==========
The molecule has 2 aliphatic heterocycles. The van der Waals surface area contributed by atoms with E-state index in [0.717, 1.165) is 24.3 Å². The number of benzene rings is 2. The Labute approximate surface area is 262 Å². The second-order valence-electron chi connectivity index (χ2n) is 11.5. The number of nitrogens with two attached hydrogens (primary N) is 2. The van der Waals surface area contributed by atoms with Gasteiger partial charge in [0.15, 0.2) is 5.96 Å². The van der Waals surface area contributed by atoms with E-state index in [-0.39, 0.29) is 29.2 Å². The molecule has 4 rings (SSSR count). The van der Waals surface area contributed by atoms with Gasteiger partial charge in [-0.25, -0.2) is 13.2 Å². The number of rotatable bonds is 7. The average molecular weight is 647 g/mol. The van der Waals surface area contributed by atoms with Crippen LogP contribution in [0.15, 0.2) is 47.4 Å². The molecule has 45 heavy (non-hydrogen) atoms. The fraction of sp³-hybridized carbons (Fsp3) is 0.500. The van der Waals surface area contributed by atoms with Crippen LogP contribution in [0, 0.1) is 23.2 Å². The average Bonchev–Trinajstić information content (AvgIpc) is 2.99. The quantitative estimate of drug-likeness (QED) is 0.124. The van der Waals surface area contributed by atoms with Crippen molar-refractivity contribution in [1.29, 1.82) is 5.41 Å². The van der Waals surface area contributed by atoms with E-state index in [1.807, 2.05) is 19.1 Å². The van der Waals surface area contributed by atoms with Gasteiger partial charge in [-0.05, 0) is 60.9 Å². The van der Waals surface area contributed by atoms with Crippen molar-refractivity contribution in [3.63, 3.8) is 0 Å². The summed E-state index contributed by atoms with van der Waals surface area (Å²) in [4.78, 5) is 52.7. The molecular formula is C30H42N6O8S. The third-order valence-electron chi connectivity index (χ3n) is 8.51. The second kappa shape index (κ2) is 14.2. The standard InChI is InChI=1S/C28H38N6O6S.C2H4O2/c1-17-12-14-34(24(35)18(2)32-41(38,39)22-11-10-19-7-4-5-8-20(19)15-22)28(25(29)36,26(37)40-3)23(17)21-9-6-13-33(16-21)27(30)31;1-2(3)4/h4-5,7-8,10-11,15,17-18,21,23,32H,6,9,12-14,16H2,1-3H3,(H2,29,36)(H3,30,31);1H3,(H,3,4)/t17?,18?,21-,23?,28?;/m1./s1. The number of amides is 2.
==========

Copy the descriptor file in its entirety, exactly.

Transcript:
The molecule has 2 aliphatic heterocycles. The van der Waals surface area contributed by atoms with E-state index in [0.717, 1.165) is 24.3 Å². The number of benzene rings is 2. The Labute approximate surface area is 262 Å². The second-order valence-electron chi connectivity index (χ2n) is 11.5. The number of nitrogens with two attached hydrogens (primary N) is 2. The van der Waals surface area contributed by atoms with Gasteiger partial charge in [0.15, 0.2) is 5.96 Å². The van der Waals surface area contributed by atoms with E-state index in [-0.39, 0.29) is 29.2 Å². The molecule has 4 rings (SSSR count). The van der Waals surface area contributed by atoms with Gasteiger partial charge in [-0.25, -0.2) is 13.2 Å². The number of rotatable bonds is 7. The average molecular weight is 647 g/mol. The van der Waals surface area contributed by atoms with Crippen LogP contribution in [0.15, 0.2) is 47.4 Å². The molecule has 45 heavy (non-hydrogen) atoms. The fraction of sp³-hybridized carbons (Fsp3) is 0.500. The van der Waals surface area contributed by atoms with Crippen LogP contribution in [0, 0.1) is 23.2 Å². The average Bonchev–Trinajstić information content (AvgIpc) is 2.99. The quantitative estimate of drug-likeness (QED) is 0.124. The van der Waals surface area contributed by atoms with Crippen molar-refractivity contribution in [1.29, 1.82) is 5.41 Å². The van der Waals surface area contributed by atoms with E-state index in [1.807, 2.05) is 19.1 Å². The van der Waals surface area contributed by atoms with Gasteiger partial charge in [-0.05, 0) is 60.9 Å². The van der Waals surface area contributed by atoms with Crippen molar-refractivity contribution in [3.63, 3.8) is 0 Å². The summed E-state index contributed by atoms with van der Waals surface area (Å²) in [4.78, 5) is 52.7. The molecular formula is C30H42N6O8S. The third-order valence-electron chi connectivity index (χ3n) is 8.51. The second kappa shape index (κ2) is 14.2. The standard InChI is InChI=1S/C28H38N6O6S.C2H4O2/c1-17-12-14-34(24(35)18(2)32-41(38,39)22-11-10-19-7-4-5-8-20(19)15-22)28(25(29)36,26(37)40-3)23(17)21-9-6-13-33(16-21)27(30)31;1-2(3)4/h4-5,7-8,10-11,15,17-18,21,23,32H,6,9,12-14,16H2,1-3H3,(H2,29,36)(H3,30,31);1H3,(H,3,4)/t17?,18?,21-,23?,28?;/m1./s1. The number of amides is 2.